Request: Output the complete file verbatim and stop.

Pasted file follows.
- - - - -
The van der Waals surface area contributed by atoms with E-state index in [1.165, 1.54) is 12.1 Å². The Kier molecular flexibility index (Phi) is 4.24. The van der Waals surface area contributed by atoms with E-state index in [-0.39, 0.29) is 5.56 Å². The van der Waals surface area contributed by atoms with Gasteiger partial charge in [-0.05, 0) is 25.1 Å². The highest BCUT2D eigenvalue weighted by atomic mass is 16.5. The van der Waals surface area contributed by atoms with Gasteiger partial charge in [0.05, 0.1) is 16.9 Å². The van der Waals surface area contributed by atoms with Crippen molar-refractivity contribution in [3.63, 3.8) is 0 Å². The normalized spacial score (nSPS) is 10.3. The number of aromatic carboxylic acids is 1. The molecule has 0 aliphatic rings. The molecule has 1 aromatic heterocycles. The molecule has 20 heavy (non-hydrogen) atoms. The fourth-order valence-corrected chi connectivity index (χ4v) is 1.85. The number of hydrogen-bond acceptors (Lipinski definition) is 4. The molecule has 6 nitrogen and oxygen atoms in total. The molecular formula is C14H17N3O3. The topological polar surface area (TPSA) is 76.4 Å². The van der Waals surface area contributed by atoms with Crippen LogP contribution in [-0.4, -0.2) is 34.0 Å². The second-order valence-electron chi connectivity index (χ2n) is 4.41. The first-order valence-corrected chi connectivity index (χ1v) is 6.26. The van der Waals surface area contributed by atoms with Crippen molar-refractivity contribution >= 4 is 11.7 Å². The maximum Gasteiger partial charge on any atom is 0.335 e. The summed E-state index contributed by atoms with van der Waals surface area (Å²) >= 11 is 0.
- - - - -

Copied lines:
The van der Waals surface area contributed by atoms with E-state index in [1.165, 1.54) is 12.1 Å². The Kier molecular flexibility index (Phi) is 4.24. The van der Waals surface area contributed by atoms with E-state index in [-0.39, 0.29) is 5.56 Å². The van der Waals surface area contributed by atoms with Gasteiger partial charge in [-0.05, 0) is 25.1 Å². The highest BCUT2D eigenvalue weighted by atomic mass is 16.5. The van der Waals surface area contributed by atoms with Gasteiger partial charge in [0.05, 0.1) is 16.9 Å². The van der Waals surface area contributed by atoms with Crippen molar-refractivity contribution in [3.63, 3.8) is 0 Å². The normalized spacial score (nSPS) is 10.3. The number of aromatic carboxylic acids is 1. The molecule has 0 aliphatic rings. The molecule has 1 aromatic heterocycles. The molecule has 20 heavy (non-hydrogen) atoms. The fourth-order valence-corrected chi connectivity index (χ4v) is 1.85. The number of hydrogen-bond acceptors (Lipinski definition) is 4. The molecule has 6 nitrogen and oxygen atoms in total. The molecular formula is C14H17N3O3. The topological polar surface area (TPSA) is 76.4 Å². The van der Waals surface area contributed by atoms with Crippen LogP contribution in [-0.4, -0.2) is 34.0 Å². The second-order valence-electron chi connectivity index (χ2n) is 4.41. The first-order valence-corrected chi connectivity index (χ1v) is 6.26. The van der Waals surface area contributed by atoms with Crippen molar-refractivity contribution >= 4 is 11.7 Å². The maximum Gasteiger partial charge on any atom is 0.335 e. The summed E-state index contributed by atoms with van der Waals surface area (Å²) >= 11 is 0.